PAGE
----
Sunday, November 13, 2011

H.I.I.T. me til it hurts.

What is H.I.I.T, and why would I want you to do it til it hurts anyway?  H.I.I.T or high intensity interval training (also often called tabatas in the BJJ community), are very high intensity workouts consisting of extreme workloads paired with rest periods.  Many studies have shown these workouts while taking less time than a moderate paced workout, can drastically improve cardiovascular capacity very rapidly.  These workouts consist of a warm up period followed by a short high output exercise, followed by short moderate output rest period then this is repeated between 6-8 times and followed by a short cool down.  These workouts generally last no more than 20 minutes much shorter than the standard 30 minute moderate pace workout that is often promoted for building endurance.  There are several different types of this training and the exercise can be anything you can perform at a very high intensity for a short time including but not limited to: running, swimming, biking, rowing, and stair climbing.

Tabata Method
The tabata method is based off of a popular study from 1996.  The participants engaged in workouts consisting of 20 seconds of very high intensity exercise (at max effort), followed by 10 seconds of rest, then repeated for 4 minutes or 8 cycles total.  The study paired the results of this group who exercised 4 days per week with the tabata method, with a group who did steady pace training four days per week.  At the end of the study the results were astounding, not only were the results similar but the group who did tabatas had a slightly higher increase in V02 max, and they also gained anaerobic benefits from their training including increased lactic acid threshold.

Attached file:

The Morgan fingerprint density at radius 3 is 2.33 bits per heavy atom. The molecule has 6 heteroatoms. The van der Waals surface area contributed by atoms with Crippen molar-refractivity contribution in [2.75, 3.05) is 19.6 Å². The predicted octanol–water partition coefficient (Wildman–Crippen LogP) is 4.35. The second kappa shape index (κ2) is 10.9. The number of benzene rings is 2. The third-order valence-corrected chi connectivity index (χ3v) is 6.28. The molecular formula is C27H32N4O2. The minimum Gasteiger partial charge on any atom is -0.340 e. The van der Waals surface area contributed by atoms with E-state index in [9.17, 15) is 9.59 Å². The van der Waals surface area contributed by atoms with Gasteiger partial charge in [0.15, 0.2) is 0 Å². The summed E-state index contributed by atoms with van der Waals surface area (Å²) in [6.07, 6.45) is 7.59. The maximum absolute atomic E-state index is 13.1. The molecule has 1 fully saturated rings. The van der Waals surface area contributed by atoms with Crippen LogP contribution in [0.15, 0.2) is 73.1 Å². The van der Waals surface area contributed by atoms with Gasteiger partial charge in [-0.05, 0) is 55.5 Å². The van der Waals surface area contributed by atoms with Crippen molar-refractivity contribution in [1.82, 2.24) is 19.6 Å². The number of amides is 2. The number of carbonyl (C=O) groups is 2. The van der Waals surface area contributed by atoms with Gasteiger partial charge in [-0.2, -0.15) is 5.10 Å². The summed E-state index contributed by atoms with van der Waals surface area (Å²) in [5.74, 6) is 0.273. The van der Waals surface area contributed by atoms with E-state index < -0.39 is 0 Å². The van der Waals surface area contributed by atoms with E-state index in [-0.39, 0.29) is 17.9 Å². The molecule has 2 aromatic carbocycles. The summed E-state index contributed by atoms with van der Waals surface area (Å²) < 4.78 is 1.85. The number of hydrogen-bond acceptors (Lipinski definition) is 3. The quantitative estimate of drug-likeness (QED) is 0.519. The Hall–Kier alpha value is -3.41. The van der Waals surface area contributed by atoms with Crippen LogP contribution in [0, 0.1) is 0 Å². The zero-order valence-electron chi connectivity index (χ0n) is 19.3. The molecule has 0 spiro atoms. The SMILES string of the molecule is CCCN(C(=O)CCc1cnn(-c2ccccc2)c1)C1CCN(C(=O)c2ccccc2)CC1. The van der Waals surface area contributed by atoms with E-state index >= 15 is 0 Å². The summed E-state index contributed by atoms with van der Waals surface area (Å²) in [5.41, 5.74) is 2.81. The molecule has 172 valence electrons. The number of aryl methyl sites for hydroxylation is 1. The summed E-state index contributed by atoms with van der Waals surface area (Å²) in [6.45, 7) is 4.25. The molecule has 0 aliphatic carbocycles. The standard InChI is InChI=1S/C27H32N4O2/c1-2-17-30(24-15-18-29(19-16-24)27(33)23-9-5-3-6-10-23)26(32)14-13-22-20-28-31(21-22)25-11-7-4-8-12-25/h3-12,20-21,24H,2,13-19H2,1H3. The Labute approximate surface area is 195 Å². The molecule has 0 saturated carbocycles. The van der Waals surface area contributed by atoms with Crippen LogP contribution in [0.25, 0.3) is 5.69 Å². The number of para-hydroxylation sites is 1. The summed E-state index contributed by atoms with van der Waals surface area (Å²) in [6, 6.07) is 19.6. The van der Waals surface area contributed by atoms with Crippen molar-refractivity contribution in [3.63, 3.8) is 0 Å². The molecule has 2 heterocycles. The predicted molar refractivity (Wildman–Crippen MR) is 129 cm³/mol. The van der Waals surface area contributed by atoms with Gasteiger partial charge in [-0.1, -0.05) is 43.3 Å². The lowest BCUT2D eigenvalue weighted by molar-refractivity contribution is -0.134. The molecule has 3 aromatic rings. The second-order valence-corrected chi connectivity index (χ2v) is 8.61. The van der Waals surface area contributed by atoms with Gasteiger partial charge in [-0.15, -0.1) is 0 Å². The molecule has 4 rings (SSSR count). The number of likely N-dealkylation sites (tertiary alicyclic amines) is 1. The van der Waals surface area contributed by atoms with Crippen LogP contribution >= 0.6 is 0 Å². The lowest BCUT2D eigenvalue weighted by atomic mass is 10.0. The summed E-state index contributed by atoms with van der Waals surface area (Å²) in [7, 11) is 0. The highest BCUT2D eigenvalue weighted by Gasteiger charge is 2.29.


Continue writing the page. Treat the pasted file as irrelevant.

Doing tabatas only 3 days per week for 2 weeks in some studies have shown up to a 10% increase in endurance and cardiovascular capacity.  The basic premise of this method of training is high intensity workload, paired with rest periods.  I have performed the tabata method with a lot success in my own training.   I have done variations of H.I.I.T.  including, 15 seconds of work at max effort and 45 seconds of light jogging about 45% effort for 6-8 repetitions, and 30 seconds of work at max effort and 1.5 minutes of light jogging about 45% effort for 6-8 repetitions.  I have experienced similar results from all forms of HIIT.

HIIT has been shown to be superior to moderate intensity exercise in may ways including that it: burns more body fat, raises testosterone levels, decreases muscle breakdown and cortisol levels, raises metabolism for up to 24 hours after exercise, is shorter in duration, raises lactic threshold, and is more effective at increasing endurance for athletes or people who are already highly trained.  HIIT is extremely intense and I only use it when I am preparing for a competition as it puts tremendous strain on your body.  It is recommended to perform hit 3 days per week for at least two weeks, and then it can be reduced to 2 days per week for maintenance.  Continous use of HIIT or tabatas without adequate rest in between sessions may increase the risk of injury and overtraining.  Whether you are looking to lose weight, build muscle, look better, or increase performance I highly recommend trying tabatas, you will be amazed at the immediate effects of this type of training on your performance or goals.


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